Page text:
Sunday, March 25, 2018

FULL MOON HIGH (1981) (Scream Factory Blu-ray Review)

FULL MOON HIGH (1981) 
Label: Scream Factory
Region Code: A
Rating: PG 
Duration: 93 Minutes 
Audio: English DTS-HD MA Stereo 2.0 
Video: 1080p HD Widescreen (1.85:1) 
Director: Larry Cohen 
Cast: Adam Arkin, Roz Kelly, Ed McMahon, Elizabeth Hartman, Bill Kirchenbauer, Joanne Nail, Demond Wilson, Louis Nye, Jim Bullock, James Dixon, Kenneth Mars


1950's teen high-school football player Tony Walker (Adam Arkin, Halloween H20) is dragged Transylvania on an ill-fated vacation by his father (Ed McMahon, The Tonight Show), while there a gypsy palm reader informs him that he is cursed to live an unnaturally long and ageless life, which turns out to be very true, later that same night he is attacked and nibbled on by a werewolf. Not quite realizing what has happened to himself he returns to the states and has a hard time adjusting to his new furry-lifestyle. The werewolf transformations in this one are real bad, and there's absolutely no gore - in fact there might not even be a drop of blood in this thing. The "attacks" come down to our teen werewolf chasing down women in the neighborhood and nibbling on them, not so much killing them as really inconveniencing them. One day his dad walks in on him while he's he transforming and puts a fright into him, his dad runs down to the family bomb shelter and locks himself in for safety, inside he discharges his weapon and the bullet ricochets comically for what feels life forever, eventually killing him, which happens off screen. All of a sudden were at his funeral, there's no good transition scenes in this whole film, everything is poorly stitched together with smash-cuts. After his father's death he leaves town and wanders the world for several decades, there's a cheesy montage with awful headlines like "werewolf eats Chinese, hungry half hour later". Spurred on by the fact that his hometown team has not beaten there rivals in the decades since he left town the night before the big game her returns to Full Moon High - that's the actual name of the school, signing up for classes and joining the football team hoping to finally beat the local rivals and somehow put his life back together. 

This is wacky one folks, the comedy is running wild, Cohen throws everything and the kitchen sink at the screen to see if it sticks - and a lot of it does not. It's loaded with cornball puns, spoof humor, some satire, the material is fun, whimsical and lighthearted, while there are no scares or thrills you just might find yourself howling at the lunar-lunacy of it all, or dying from how dumb it is, and boy oh boy is it dumb. Adam Arkin is so young and fresh-faced here, coming off as a young Jerry Seinfeld by way of David Naughton (An American Werewolf in London), a naive sort of fool who never seems to fully wrap his head around his affliction, it's a silly role but I thought he was charismatic and enjoyed how unembarrassed to just go for it.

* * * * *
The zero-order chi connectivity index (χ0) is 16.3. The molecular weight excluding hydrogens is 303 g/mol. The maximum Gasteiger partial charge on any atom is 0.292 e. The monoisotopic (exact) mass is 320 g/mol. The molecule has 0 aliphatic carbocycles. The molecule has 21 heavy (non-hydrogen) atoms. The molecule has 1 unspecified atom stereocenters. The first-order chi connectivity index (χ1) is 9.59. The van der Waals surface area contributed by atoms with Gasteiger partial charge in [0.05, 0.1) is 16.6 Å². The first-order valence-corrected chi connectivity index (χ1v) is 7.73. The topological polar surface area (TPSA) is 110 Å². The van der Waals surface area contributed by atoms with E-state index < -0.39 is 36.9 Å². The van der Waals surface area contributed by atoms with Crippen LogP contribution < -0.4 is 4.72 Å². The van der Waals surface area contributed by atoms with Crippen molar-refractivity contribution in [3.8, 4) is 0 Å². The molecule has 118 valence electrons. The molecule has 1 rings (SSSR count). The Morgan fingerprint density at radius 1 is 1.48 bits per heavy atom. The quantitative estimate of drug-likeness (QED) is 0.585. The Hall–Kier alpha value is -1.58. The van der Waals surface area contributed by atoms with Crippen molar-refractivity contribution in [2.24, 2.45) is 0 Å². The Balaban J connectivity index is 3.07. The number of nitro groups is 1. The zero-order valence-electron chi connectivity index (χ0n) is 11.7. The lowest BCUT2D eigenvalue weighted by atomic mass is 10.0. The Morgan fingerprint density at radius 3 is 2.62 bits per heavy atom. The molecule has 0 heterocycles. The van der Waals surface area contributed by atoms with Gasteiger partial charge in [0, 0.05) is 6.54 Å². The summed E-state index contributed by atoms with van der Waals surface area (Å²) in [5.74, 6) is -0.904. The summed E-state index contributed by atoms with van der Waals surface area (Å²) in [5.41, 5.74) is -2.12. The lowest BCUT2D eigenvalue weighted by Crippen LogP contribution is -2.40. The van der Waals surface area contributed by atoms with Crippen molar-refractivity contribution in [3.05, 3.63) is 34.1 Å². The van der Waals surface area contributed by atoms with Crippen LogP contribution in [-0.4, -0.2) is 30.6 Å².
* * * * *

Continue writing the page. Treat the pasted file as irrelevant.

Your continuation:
The film is capably directed, though it feels slapdash at times, especially when the passing of decades is represented by an hour glass on a string being jigged across a darkened room along with series of presidential portraits being changed in accordance with the times, it definitely has a lo-fo charm about it. There's a ton of familiar faces here, we have Kenneth Mars from Mel Brook's Young Frankenstein as a very hands-on football coach turned high school Principal, Julius Harris from Cohen's Black Caesar shows up as a airplane hijacker, comedian Bob Saget appears as a sports reporter, and Jim J. Bullock shows up as the effeminate son of a character named Jane, played by Roz Kelly of New Year's Evil, a girl who lusted after Tony as a teen, and now as a mother still lusts after him when he returns to the neighborhood decades later. 

Audio/Video: Larry Cohen's Full Moon High (1981) arrives on Blu-ray from Scream Factory in 1080p HD framed in 1.85:1 widescreen, this looks like it is sourced from a theatrical print, though one in great shape with really only some white speckling to note as far as blemishing goes, colors are robust, grain is well-managed, and the black levels and shadow detail are quite impressive.  The lone audio option is a DTS-HD MA mono track, it has limitations but sounds just fine with no distortion, there are no subtitle options.

Extras are slim but appreciated considering the former obscurity oif it, we get a 3-minute trailer in HD plus a brand new audio commentary from writer/producer/director Larry Cohen, moderated by King Cohen doc director  Steve Mitchell, and it's a keeper. Cohen is a master commentator, it's a warts and all commentary, pointing out the locations used, the cast of characters appearing on-screen, with some good moderation from  Mitchell who keeps the conversation focused and on-point.  

Special Features:

- NEW audio commentary with writer/producer/director Larry Cohen, Moderated by KING COHEN filmmaker Steve Mitchell
- Theatrical Trailer (3 min) HD


It's been a great year for Larry Cohen's films arriving on Blu-ray, from Black Caesar courtesy Olive Films to the It's Alive Trilogy and The Ambulance from Scream Factory, however this is a lesser entry among his filmography, it's a bad movie. 1981 was a banner year for werewolf movies, we had An American Werewolf in London, The Howling and Wolfen... classic stuff, and then there's Full Moon High, the worst of the bunch. If you enjoy bad, madcap monster movies this might be worth a watch, but if you're a gore-hound without a funny-bone this is one to avoid. 

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